The changes did not stop at Roberts. Bielsa sized up Millwall’s front pair of Lee Gregory and Steve Morison - the self-styled Zlatan Ibrahimovic, on his 299th club appearance - and chose to play Kalvin Phillips as a third centre-back between Liam Cooper and Pontus Jansson. “I always play with a third defender when the opponent has two strikers,” he said. “But I abandoned this idea when the opponents scored.” The switch limited the influence of Phillips’ passing and pulled Mateusz Klich back from the areas where he did damage last month, burdening Samuel Saiz with the task of orchestrating attacks alone. Millwall found enough of a foothold to fashion the set-pieces they wanted, something Bielsa prepared for but Leeds made hard working of coping with. “For us it’s still hard to resolve situations even when we know in advance that we will face them.”
The opening goal was a product of those tactics, coming from one of an endless line of long throws from Ryan Leonard. Early in the second half he picked out Jake Cooper who flicked a header to the back post where Jed Wallace - the player who settled a ludicrous meeting between these clubs at Elland Road in January - lost Barry Douglas and side-footed the ball in; the sort of effort Leeds have conceded in Bermondsey more often than they can remember.
Bielsa dragged off Klich and then Roberts, who had twice failed to connect properly with only Amos to beat, and did what he could with a weakened bench. Harrison moved to the front of a team which no longer contained a striker. Millwall sat back and then pressed again, occasionally tempted by the protection of a second goal. Leeds would not have recovered from that but with the game into the penultimate minute, a high ball broke to Harrison who steadied himself on the edge of the box and found the one fraction of the net Amos could not guard.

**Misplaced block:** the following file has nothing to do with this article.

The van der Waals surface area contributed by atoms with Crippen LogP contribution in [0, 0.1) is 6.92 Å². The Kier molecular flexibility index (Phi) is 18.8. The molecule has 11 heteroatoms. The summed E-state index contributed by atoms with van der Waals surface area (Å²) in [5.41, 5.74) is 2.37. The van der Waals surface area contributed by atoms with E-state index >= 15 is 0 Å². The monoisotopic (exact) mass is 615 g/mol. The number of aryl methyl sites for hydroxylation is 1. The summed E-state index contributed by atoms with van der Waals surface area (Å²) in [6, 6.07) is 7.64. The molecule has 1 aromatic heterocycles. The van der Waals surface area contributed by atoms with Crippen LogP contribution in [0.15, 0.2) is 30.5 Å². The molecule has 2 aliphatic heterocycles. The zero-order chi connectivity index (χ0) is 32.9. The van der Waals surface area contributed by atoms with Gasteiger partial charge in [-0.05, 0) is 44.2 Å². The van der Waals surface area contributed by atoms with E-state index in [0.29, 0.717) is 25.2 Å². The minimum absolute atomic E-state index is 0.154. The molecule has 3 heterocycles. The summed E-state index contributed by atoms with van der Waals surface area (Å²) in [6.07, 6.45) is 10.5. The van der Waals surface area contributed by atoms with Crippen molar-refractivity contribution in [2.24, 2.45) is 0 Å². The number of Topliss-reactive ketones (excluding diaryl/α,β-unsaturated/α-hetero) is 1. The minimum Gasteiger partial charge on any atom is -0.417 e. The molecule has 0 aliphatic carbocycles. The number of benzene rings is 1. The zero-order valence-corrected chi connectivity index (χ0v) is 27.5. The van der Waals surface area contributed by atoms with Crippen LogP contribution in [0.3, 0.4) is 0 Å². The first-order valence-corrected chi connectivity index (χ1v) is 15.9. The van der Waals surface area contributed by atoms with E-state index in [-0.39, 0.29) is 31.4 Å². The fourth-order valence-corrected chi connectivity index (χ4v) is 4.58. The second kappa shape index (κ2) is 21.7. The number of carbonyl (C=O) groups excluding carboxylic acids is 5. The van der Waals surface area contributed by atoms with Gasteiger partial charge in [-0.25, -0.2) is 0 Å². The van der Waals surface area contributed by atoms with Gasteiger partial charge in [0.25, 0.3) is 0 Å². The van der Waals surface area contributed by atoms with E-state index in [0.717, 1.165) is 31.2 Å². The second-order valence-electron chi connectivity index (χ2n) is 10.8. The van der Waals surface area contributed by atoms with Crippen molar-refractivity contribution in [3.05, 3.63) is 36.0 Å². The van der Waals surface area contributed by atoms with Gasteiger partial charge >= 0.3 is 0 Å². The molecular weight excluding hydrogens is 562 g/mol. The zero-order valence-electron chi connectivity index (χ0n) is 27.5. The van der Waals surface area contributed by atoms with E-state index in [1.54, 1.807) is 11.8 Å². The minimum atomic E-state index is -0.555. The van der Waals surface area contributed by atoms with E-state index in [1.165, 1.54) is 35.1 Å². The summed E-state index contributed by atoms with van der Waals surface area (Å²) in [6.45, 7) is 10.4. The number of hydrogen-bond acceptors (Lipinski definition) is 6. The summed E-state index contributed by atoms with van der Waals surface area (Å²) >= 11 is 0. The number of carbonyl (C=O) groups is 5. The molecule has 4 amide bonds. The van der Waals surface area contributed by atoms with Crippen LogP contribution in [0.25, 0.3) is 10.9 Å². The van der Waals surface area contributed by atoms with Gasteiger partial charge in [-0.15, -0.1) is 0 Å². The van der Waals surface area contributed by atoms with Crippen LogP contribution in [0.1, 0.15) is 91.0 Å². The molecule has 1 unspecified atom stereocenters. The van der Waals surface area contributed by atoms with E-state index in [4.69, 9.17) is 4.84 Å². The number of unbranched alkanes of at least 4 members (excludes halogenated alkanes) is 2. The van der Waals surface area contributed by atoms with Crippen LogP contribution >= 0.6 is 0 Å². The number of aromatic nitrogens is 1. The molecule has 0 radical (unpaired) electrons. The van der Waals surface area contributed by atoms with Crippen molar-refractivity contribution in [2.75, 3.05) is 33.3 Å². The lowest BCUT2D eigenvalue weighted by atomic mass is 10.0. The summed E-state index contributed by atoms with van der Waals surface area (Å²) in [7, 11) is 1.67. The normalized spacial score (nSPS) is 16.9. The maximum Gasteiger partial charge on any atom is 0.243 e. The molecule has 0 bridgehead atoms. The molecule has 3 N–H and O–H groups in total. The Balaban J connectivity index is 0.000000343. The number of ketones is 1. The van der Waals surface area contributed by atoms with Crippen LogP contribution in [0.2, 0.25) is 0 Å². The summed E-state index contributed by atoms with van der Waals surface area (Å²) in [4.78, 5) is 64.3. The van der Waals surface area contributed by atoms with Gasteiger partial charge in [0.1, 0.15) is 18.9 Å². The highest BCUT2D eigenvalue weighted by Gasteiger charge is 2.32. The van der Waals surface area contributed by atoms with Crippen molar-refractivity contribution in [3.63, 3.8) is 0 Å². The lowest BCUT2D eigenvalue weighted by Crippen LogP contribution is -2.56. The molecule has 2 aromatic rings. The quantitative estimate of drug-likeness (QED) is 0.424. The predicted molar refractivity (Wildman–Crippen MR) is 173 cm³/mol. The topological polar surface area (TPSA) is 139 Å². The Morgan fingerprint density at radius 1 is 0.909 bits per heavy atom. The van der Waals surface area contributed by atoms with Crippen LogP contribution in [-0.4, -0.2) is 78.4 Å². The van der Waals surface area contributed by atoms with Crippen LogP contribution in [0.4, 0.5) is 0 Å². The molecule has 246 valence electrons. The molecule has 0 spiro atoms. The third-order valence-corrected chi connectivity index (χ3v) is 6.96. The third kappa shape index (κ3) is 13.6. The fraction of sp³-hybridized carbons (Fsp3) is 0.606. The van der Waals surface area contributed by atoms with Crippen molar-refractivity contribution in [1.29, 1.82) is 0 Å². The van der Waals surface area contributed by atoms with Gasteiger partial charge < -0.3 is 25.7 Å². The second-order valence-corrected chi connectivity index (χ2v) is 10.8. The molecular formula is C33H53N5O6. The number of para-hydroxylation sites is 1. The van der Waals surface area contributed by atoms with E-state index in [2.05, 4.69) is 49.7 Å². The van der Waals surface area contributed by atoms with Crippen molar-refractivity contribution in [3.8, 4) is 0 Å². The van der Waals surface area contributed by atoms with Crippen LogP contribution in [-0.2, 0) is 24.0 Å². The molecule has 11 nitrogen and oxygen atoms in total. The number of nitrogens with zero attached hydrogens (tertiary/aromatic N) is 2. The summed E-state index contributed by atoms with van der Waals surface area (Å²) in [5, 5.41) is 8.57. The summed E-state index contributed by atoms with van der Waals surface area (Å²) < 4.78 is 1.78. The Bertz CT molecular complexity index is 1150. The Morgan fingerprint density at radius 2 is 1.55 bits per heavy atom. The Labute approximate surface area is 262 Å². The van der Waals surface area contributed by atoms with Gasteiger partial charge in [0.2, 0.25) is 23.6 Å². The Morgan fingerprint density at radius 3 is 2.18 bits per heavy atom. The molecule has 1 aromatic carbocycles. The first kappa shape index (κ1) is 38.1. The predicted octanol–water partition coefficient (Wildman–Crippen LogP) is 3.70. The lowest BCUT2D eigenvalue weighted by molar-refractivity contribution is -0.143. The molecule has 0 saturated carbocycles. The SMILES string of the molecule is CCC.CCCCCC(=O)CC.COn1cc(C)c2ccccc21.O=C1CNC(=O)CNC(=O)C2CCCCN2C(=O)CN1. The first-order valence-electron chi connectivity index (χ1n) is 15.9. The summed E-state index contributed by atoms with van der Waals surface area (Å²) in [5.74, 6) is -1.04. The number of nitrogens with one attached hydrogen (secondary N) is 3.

Bielsa was asked afterwards if he would call Guardiola to thank him for Harrison’s signature. "Of course I will,” he said. “But he already knows I'm thankful. I don't need Jack Harrison to score to be thankful.”
A few minutes earlier, Bielsa and Harris had confronted each other on the touchline after tempers flared as Gjanni Alioski tried to hurry a throw-in. Bielsa and Harris were moved apart and the Leeds boss apologised afterwards, saying he - at the age of 63 - should have known better than his counterpart. “I've spoken to him downstairs,” Harris said. “There's no problem whatsoever.”
As Harrison’s shot flew in, Saiz sprinted to celebrate with Bielsa and his bench and Stuart Dallas ran to retrieve the ball from the net. If there was a hint in Dallas’ urgency of a desire to nick a win, Millwall came much closer in injury-time. Elliott hit the inside of a post with seconds to go and Tom Bradshaw and Conor McLaughlin looked like finishing off scrambles in Leeds’ box, only to be denied by necessary deflections. Onslaughts like that can age a coach by 10 years.
“Forgetting the last five minutes, we could have won the game,” Bielsa said, his poise restored. “But we had the last five minutes of the game when we could have lost it. This means we still have to improve and grow.”
A draw at Millwall, small beer though it might be, is proof of Leeds’ growth; of the ability to crawl out of a situation where the scoreline was against them and the crowd were on top of them. Bielsa seemed surprised last week by the psychological significance placed on a game which looked to him like any other. Now he knows why.